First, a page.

Socialist Alliance Policy Conference - A guide to the amendments
A briefing for activists
Produced by the Alliance for Workers' Liberty, March 2001 to inform the debate at the Socialist Alliance policy conference
The structure of the debate centres around a previously-circulated text, and amendments submitted by local groups and affiliated organisations. Many of the amendments are recommended for approval without debate. Here is a briefing, and some opinions, on those slated for debate.
Amendment 3: Haringey
Insist that our minimum wage demand be set at £8.57 an hour.
Oppose. The job of socialists is to be the tribunes, not the economic statisticians, of the working class. The best approach on such issues is to seize on the best formulation which has substantial support in the mass working-class movement, and use it as a lever, rather than to pull a figure out of our heads.
Amendment 5: Bristol
Sets figures for our demands on pensions: £150 for a single person and £200 for a married couple.
Oppose (same reasons as amendment 3).
Amendment 14: Socialist Party
Replace "scrap all immigration laws" with "scrap the Asylum and Immigration Act and all other racist laws".
Oppose. Borders should be as open to people as they currently are to capital. "Scrap all immigration laws" may well need too much explanation to be simply stuck on to mass leaflets as an extra "bullet point", but here we're discussing what goes in a fairly long manifesto, not in mass leaflets.
Amendment 16: Greenwich & Lewisham
"For all socialists in Britain to stand under the same banner of socialism against Blair and the New Labour government."
Support. Self-determination for the peoples of Scotland and Wales does not mean that socialists should divide into separate English, Scottish and Welsh organisations.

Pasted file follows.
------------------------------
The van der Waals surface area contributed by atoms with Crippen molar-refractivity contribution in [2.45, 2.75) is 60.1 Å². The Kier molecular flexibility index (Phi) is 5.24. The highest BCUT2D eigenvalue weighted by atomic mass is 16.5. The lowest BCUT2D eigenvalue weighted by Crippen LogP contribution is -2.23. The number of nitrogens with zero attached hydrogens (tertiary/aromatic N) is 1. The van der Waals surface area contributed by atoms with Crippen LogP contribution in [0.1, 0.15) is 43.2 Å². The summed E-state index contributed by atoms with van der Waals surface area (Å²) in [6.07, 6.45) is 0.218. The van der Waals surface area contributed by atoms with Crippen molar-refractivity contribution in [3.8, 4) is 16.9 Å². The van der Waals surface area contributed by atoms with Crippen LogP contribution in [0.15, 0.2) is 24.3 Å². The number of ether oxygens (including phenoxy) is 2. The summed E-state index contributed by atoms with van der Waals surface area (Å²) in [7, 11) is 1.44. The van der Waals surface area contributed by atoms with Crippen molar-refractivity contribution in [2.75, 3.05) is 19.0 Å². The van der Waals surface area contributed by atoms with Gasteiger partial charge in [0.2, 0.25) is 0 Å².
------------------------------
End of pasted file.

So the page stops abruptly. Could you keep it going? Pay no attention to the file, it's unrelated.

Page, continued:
Amendment 17: CPGB/Camden/RDG
"Voluntary union of England, Scotland and Wales in a federal republic and for a united Ireland."
Support (assuming that there's a misprint in the order paper and the amendment should actually conclude as above, not as printed). The Scottish people have the right to self-determination, but Scotland is not historically an oppressed nation, and for socialists to advocate separation of Scotland does more to divide workers than to advance democracy.
Amendment 18: Workers Power
Disbanding the police in favour of "working class and community self-defence organisations".
Support. In our view this amendment is poorly worded. It seems to imply an anarchist perspective of disbanding the police immediately (how?) in favour of "self-defence organisations" which do not exist on any wide scale and will come into existence on a wide scale not just by being "demanded" but only through major mass struggles. The demands already in the draft ? democratic accountability, disbandment of special police units, disarming, etc. have much more grip on current politics. However, redrafting on the basis of this amendment could produce a subsidiary explanation in the manifesto explaining that the police are part of the capitalist state whatever democratic reforms we are able to win in order to curb and (in conditions of mass struggle) destabilise them.
Amendment 19: Hackney (Majority)
Replace "Disarm the police" with a call to change police policies and make officers "rigorously accountable for any use of any weapon".
Oppose. Too weak. Accountable to whom? Change police policies how?
Amendment 20: Hackney (Minority)